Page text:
Omar Barghouti asks whether Donald Trump, in his recent break with America’s long-standing support for the two-state solution, has unwittingly revived the debate about the plausibility, indeed the necessity, of a single, democratic state in historic Palestine?
Glenn Greenwald was interviewed by Amandla Thomas-Johnson over the phone from Brazil. Here is what he had to say on the War on Terror, Trump, and the 'special relationship'
In 1972 David Widgery wrote about the bitter intensity of love in capitalism
Andrew Dolan on how the left must match the anti-establishment rhetoric of the right, but with a different politics
Emma Snaith speaks with directors Emer Mary Morris and Nina Scott about the power of theatre to encourage community resistance to estate demolitions.
In the first of a series of interviews with migrants' rights and racial justice activists from the US, Marienna Pope-Weidemann speaks to Peter Pedemonti, co-founder and director of the New Sanctuary Movement in Philadelphia
Photos from The World Transformed festival in Liverpool, by David Walters
Red Pepper’s race section: open editorial meeting 19 April
On April 19th, we’ll be holding the second of Red Pepper’s Race Section Open Editorial Meetings.
Changing our attitude to Climate Change
Paul Allen of the Centre for Alternative Technology spells out what we need to do to break through the inaction over climate change
Introducing Trump’s Inner Circle
Donald Trump’s key allies are as alarming as the man himself
Secrets and spies of Scotland Yard
A new Espionage Act threatens whistleblowers and journalists, writes Sarah Kavanagh
#AndABlackWomanAtThat – part II: a discussion of power and privilege
In the second article of a three-part series, Sheri Carr reflects on the silencing of black women and the flaws in safe spaces
How progressive is the ‘progressive alliance’?
We need an anti-austerity alliance, not a vaguely progressive alliance, argues Michael Calderbank
The YPJ: Fighting Isis on the frontline
Rahila Gupta talks to Kimmie Taylor about life on the frontline in Rojava
Joint statement on George Osborne’s appointment to the Evening Standard
'We have come together to denounce this brazen conflict of interest and to champion the growing need for independent, truthful and representative media'
Paul O’Connell and Michael Calderbank consider the conditions that led to the Brexit vote, and how the left in Britain should respond
On the right side of history: an interview with Mijente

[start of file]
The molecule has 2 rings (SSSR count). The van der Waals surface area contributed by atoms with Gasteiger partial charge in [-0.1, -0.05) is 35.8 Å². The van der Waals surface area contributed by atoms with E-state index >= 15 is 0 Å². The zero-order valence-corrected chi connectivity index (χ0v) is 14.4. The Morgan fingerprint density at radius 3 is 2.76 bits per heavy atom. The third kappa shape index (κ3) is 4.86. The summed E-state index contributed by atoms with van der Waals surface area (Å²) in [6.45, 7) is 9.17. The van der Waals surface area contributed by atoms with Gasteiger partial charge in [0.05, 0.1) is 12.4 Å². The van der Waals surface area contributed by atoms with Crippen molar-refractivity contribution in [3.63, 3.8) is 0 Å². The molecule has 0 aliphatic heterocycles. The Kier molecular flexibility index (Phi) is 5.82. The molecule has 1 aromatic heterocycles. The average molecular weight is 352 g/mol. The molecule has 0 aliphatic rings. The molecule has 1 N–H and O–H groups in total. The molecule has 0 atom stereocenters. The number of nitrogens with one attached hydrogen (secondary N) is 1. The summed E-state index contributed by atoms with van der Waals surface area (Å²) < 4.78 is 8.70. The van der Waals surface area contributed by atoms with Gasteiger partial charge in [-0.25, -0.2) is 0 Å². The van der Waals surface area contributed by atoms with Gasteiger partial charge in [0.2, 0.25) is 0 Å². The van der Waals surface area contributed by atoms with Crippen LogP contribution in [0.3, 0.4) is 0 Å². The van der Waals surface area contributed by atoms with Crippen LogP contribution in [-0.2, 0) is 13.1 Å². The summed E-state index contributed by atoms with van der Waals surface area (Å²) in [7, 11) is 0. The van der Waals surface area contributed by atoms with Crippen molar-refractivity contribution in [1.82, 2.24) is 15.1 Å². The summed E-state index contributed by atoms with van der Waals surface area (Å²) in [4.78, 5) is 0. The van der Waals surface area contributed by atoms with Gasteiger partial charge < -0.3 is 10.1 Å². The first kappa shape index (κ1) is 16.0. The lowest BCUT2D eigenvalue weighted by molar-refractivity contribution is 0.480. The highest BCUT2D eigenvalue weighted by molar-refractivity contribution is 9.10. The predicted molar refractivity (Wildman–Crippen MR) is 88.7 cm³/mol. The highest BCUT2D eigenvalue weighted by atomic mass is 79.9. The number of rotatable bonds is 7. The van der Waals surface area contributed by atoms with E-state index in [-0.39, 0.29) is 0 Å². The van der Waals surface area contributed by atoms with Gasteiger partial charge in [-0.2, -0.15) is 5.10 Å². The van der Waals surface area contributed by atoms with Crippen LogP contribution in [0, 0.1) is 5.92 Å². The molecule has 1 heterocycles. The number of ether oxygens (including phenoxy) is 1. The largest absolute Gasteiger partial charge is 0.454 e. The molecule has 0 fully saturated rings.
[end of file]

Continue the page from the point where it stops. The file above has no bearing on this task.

Marienna Pope-Weidemann speaks to Reyna Wences, co-founder of Mijente, a radical Latinx and Chincanx organising network
Disrupting the City of London Corporation elections
The City of London Corporation is one of the most secretive and least understood institutions in the world, writes Luke Walter
#AndABlackWomanAtThat: a discussion of power and privilege
In the first article of a three-part series, Sheri Carr reflects on the oppression of her early life and how we must fight it, even in our own movement
Corbyn understands the needs of our communities
Ian Hodson reflects on the Copeland by-election and explains why Corbyn has the full support of The Bakers Food and Allied Workers Union
Red Pepper’s race section: open editorial meeting 15 March
On 15 March, we’ll be holding the first of Red Pepper’s Race Section open editorial meetings.
Social Workers Without Borders
Jenny Nelson speaks to Lauren Wroe about a group combining activism and social work with refugees
Growing up married
Laura Nicholson interviews Dr Eylem Atakav about her new film, Growing Up Married, which tells the stories of Turkey’s child brides
The Migrant Connections Festival: solidarity needs meaningful relationships
On March 4 & 5 Bethnal Green will host a migrant-led festival fostering community and solidarity for people of all backgrounds, writes Sohail Jannesari
Reclaiming Holloway Homes
The government is closing old, inner-city jails. Rebecca Roberts looks at what happens next
Intensification of state violence in the Kurdish provinces of Turkey
Oppression increases in the run up to Turkey’s constitutional referendum, writes Mehmet Ugur from Academics for Peace
Pass the domestic violence bill
Emma Snaith reports on the significance of the new anti-domestic violence bill
Report from the second Citizen’s Assembly of Podemos
Sol Trumbo Vila says the mandate from the Podemos Assembly is to go forwards in unity and with humility
Protect our public lands
Last summer Indigenous people travelled thousands of miles around the USA to tell their stories and build a movement. Julie Maldonado reports
From the frontlines
Red Pepper’s new race editor, Ashish Ghadiali, introduces a new space for black and minority progressive voices
How can we make the left sexy?
Jenny Nelson reports on a session at The World Transformed
In pictures: designing for change
Sana Iqbal, the designer behind the identity of The World Transformed festival and the accompanying cover of Red Pepper, talks about the importance of good design
Angry about the #MuslimBan? Here are 5 things to do
As well as protesting against Trump we have a lot of work to get on with here in the UK. Here's a list started by Platform
Who owns our land?
Guy Shrubsole gives some tips for finding out
Don’t delay – ditch coal
Take action this month with the Coal Action Network. By Anne Harris
Utopia: Work less play more
A shorter working week would benefit everyone, writes Madeleine Ellis-Petersen
Mum’s Colombian mine protest comes to London
Anne Harris reports on one woman’s fight against a multinational coal giant